Q. We know that all of this is not without its challenges. Fannie Lou is located in the poorest Congressional district in the country. How has this affected what goes on at Fannie Lou?

A. Jeff: Our learners come to us with very large gaps in their education. All of our learners enter our school behind grade level and most have very challenging home lives. We have to do a lot of work to get them ready to dive in and lead their own learning. It isn’t easy; we have lots of challenges. But, we work really hard to instill in them a belief in themselves and their own potential. We often say, “Student resistance is met with teacher persistence.” We don’t give up.

It helps that we are a community school. This means that we focus on the whole child. For us, their health and well-being (whether they had breakfast that morning or their guardian came home the night before) matters just as much to us as their academic growth and development do. In this vein, we work very closely with the New York Children’s Aid Society to ensure our kids have access to the resources and supports that they need to succeed.

Furthermore, we work hard to ensure that our learners are able to reach the goals they want to achieve. We have four college counselors on staff. They not only provide advice and guidance to our kids but also take an active role in ensuring they are successful. We run college visits, help kids in writing their admissions essays and preparing for interviews, and assist with financial aid applications. We run the full gamut in making the college dream a reality for kids at Fannie Lou.

Last year, we achieved a Gold Recognition as a “School of Opportunity” from the National Education Policy Center. Given to schools that are making a real difference in closing the achievement gap for kids of color, this award has meant a great deal to us and was a nice reminder of our good work.

Q. That is an incredible achievement and speaks to the great work that you are all doing. As you look forward, are there areas for growth that you are focused on?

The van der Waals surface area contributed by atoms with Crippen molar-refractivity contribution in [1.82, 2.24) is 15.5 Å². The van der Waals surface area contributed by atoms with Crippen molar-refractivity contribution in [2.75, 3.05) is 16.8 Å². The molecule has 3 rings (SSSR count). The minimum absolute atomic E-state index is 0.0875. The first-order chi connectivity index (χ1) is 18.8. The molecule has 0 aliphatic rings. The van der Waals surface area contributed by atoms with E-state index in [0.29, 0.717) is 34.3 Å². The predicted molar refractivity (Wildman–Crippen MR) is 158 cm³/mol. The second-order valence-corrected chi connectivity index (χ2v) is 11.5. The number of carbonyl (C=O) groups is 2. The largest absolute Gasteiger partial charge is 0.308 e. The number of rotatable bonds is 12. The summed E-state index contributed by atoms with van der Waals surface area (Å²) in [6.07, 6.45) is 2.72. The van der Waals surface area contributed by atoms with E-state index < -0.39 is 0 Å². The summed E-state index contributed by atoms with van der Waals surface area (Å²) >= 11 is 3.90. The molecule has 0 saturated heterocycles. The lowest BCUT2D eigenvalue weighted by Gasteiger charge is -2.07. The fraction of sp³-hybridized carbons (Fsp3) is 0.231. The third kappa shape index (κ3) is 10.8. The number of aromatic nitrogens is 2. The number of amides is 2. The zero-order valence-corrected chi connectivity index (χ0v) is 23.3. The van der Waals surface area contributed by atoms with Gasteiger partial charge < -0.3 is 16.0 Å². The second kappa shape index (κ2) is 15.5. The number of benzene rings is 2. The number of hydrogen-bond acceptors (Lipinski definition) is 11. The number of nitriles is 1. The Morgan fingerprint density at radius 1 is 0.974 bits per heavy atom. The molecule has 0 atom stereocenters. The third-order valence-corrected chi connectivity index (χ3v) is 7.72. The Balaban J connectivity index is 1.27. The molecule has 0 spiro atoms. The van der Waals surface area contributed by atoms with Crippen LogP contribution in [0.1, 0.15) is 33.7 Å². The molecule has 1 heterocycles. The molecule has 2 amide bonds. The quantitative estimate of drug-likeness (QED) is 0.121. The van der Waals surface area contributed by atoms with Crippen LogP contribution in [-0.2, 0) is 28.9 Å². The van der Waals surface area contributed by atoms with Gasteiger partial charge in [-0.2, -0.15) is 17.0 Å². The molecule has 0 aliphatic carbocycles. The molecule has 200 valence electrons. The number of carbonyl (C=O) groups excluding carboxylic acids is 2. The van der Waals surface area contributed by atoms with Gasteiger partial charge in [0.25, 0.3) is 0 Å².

A. Jeff: One of our biggest challenges is to figure out how to continue to let learners move at their own pace. Even though we are a mastery-based school, we still cohort largely by age. So, when kids show mastery earlier, how do we continue to move and push those kids?

We’re also working hard to discover how to let kids’ passions lead the way. We are in the greatest city in the world with all of these opportunities, trades, and work to learn from. So, how do we build in opportunities for kids to relate their learning to the real world? We already have some great examples of this happening. A few months ago, three of our learners presented a documentary on immigration and police brutality through HBO’s Educational Video Center. We’re looking to make experiences like this available for more of our kids.


We are in the greatest city in the world with all of these opportunities, trades, and work to learn from. So, how do we build in opportunities for kids to relate their learning to the real world?

Jeff Palladino

Q. It sounds like Fannie Lou has really succeeded in fostering a safe environment for kids to discover untapped potential and figure out who they can be. What have you heard about their lives post-graduation?

A. Jeff: We have kids come back all the time—to see how we’re doing and update us on their lives. It is funny to hear those that go on to college talk about their college writing assignments. They say, “Professors ask me to write a three-page paper and all I can thinks is, ‘That’s it?’” Our kids are really not afraid to write. They do share that math is challenging. I think that it is indicative of a national struggle in higher education around the success of learners in mathematics.

With all of this, one of the things that makes me the proudest is that our kids leave Fannie Lou ready and able to navigate the system, deal with the challenges that come their way, and advocate for themselves. They’re ready to own their own learning and lives.